Nearly a dozen years later, the Wonder Husband towed her into the shop and started working on her. Completely dismantling her interior and exterior. He sanded her three f***ing layers of old paint down to fresh metal...his words not mine. He would know. The hundreds of hours he gave to that woman should make me jealous but they didn't.
He gave her new life for me. He gave her new life because that is what he does. A career? A passion? An obsession? At times, the lines blur. He chose her paint and fabric colors carefully with me in mind. Thinking about how I would look driving her. Thinking about what colors looked good on both of us. He made her sturdy enough for any man and stylish enough for any woman.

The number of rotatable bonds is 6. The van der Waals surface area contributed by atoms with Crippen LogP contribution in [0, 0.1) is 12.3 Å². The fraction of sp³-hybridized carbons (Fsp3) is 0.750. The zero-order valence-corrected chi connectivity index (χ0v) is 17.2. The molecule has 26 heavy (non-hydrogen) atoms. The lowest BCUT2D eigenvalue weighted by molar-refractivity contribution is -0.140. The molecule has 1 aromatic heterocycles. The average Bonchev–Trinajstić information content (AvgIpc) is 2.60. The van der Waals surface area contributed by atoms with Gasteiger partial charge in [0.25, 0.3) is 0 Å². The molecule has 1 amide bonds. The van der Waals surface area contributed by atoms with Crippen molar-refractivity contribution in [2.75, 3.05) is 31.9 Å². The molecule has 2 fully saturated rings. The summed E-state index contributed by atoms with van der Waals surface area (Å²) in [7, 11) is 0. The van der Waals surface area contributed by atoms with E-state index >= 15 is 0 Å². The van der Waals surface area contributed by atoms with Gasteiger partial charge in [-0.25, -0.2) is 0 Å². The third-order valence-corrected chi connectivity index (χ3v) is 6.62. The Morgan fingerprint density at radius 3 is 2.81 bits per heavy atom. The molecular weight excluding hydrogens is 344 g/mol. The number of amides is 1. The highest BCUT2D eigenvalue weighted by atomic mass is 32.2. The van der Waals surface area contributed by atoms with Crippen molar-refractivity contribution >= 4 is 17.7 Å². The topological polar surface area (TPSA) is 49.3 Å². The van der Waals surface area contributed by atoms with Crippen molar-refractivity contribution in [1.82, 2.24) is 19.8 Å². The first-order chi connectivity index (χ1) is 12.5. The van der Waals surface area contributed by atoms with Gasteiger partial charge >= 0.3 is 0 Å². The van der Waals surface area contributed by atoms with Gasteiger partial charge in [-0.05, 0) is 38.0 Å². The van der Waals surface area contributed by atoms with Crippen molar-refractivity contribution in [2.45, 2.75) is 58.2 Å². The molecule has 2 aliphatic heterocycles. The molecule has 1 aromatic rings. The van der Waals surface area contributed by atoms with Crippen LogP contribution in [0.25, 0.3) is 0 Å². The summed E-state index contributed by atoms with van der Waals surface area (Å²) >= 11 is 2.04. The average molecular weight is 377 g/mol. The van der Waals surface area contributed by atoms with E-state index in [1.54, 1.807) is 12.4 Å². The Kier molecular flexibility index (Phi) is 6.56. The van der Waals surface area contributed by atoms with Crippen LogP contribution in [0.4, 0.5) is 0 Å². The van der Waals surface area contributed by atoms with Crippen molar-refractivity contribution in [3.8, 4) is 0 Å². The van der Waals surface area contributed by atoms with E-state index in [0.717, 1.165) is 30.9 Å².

She was difficult, leaning toward temperamental at times but he never, ever quit on her. Like he never, ever quit on me.
She and I became fast friends. We had lots of adventures and cried together when she had a breakdown. Such is the way with vintage ladies. For four years, we tooled around town looking cool and claiming lots of admirers. And then a couple from Seattle said they wanted her. They wanted to give her a new home in a cooler climate. They wanted to drive her beautiful body cross-country to their 50th anniversary celebration. It was hard letting her go but they can give her the kind of life we can't. We have more cars, that are in the same sad shape she was when we got her, that need tender attention.
We said our goodbyes and watched her tail lights as they rolled off into the sunset.
Fly, little birdie, fly away to your new home.